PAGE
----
While the government encourages the elderly to keep living at home, the lack of day care services and the poor accessibility of old buildings has forced many families to put elderly relatives into care facilities.

But the Labour and Welfare Bureau confirmed to the Post earlier this month that no care home had been built using the scheme. Under it, developers who provide quality care homes, capped at 5,400 square metres, are exempted from paying land premiums and are free to lease, sell or operate the homes at the going rate.

In return, the homes should not be vacant for a period of more than a year and the developers must pay for construction and the cost of basic utilities.

Elderly Commission chairman Alfred Chan Cheung-ming, criticised developers for being concerned only about profit and the government for its poor planning. He said: "While developers should bear the social responsibility, the government should plan early and request that developers provide care homes in their own space as a land sale condition."

He added that the government should force MTR Corporation, in which the government is the major shareholder, to provide care homes in its projects.

A spokeswoman for the Labour and Welfare Bureau said two care homes have been incorporated into two private estates in Tai Kok Tsui and day care centres would be provided in two other private projects in Tuen Mun and North Point. These were not done under the scheme.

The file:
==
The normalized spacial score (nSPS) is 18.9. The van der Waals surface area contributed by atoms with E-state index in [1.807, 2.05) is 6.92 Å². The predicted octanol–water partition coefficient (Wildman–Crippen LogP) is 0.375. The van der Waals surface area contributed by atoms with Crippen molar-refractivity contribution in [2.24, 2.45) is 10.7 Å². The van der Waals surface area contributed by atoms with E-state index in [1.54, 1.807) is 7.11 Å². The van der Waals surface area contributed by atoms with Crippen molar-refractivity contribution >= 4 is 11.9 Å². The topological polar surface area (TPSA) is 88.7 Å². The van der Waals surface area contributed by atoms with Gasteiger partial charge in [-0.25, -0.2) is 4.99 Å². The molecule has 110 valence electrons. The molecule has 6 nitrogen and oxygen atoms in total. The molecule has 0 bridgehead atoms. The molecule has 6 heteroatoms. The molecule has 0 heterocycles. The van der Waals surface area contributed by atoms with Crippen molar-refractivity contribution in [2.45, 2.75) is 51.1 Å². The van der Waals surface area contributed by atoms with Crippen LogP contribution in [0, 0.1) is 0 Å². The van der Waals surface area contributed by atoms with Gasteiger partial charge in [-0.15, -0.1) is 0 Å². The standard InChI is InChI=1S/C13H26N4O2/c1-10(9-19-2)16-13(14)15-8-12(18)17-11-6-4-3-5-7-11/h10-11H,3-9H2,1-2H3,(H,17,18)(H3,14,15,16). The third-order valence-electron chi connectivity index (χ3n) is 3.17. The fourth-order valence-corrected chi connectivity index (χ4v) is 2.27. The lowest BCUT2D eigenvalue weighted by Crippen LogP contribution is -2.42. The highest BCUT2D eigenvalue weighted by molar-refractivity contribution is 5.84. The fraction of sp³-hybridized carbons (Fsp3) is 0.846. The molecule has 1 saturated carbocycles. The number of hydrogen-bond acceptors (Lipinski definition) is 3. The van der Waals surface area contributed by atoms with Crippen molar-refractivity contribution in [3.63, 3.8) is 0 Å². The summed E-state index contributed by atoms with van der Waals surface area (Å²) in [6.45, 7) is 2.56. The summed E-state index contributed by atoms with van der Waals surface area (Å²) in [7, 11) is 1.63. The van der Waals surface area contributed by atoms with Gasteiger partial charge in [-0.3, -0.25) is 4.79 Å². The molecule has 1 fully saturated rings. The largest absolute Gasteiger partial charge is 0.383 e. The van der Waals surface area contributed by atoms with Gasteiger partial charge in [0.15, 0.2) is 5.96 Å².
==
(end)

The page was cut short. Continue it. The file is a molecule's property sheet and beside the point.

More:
The Real Estate Developers Association said it had no mandate to influence members' decisions regarding such initiatives.

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This article is now closed to comments

sipsip1238
For those who actually hate the elderly or think that the elderly doesn't deserve respect or additional care, think of this, however much of a burden they are, many built the very same city that you live and sleep in right now; and one day, you will grow old too...
And for everyone else, please consider giving a helping hand whenever you see an elderly in need or if you can offer a little donation where possible. Chinese new year is coming, how about carrying a few more red pockets with you when you go out and just give some elderly person pushing a cart a "Gong Hey Fat Choi"
joyalsofi
" '.. It's saddening to see the selfish side of Hongkongers and it's actually a kind of discrimination.' "
Luckily for those doing the discriminating, age is not one of the conditions that is covered by the Discrimination Ordinance. Maybe that needs to change and soon.
newgalileo
I simply don't understand the attitude of so-called Chinese people in Hong Kong. Maybe something escapes to me but do I read correctly other tenants are opposed of having a nursing home in the complex? I always thought Chinese were so proud of their "respect" for the elderly. So, "not in my backyard?" Weird.
cheechee129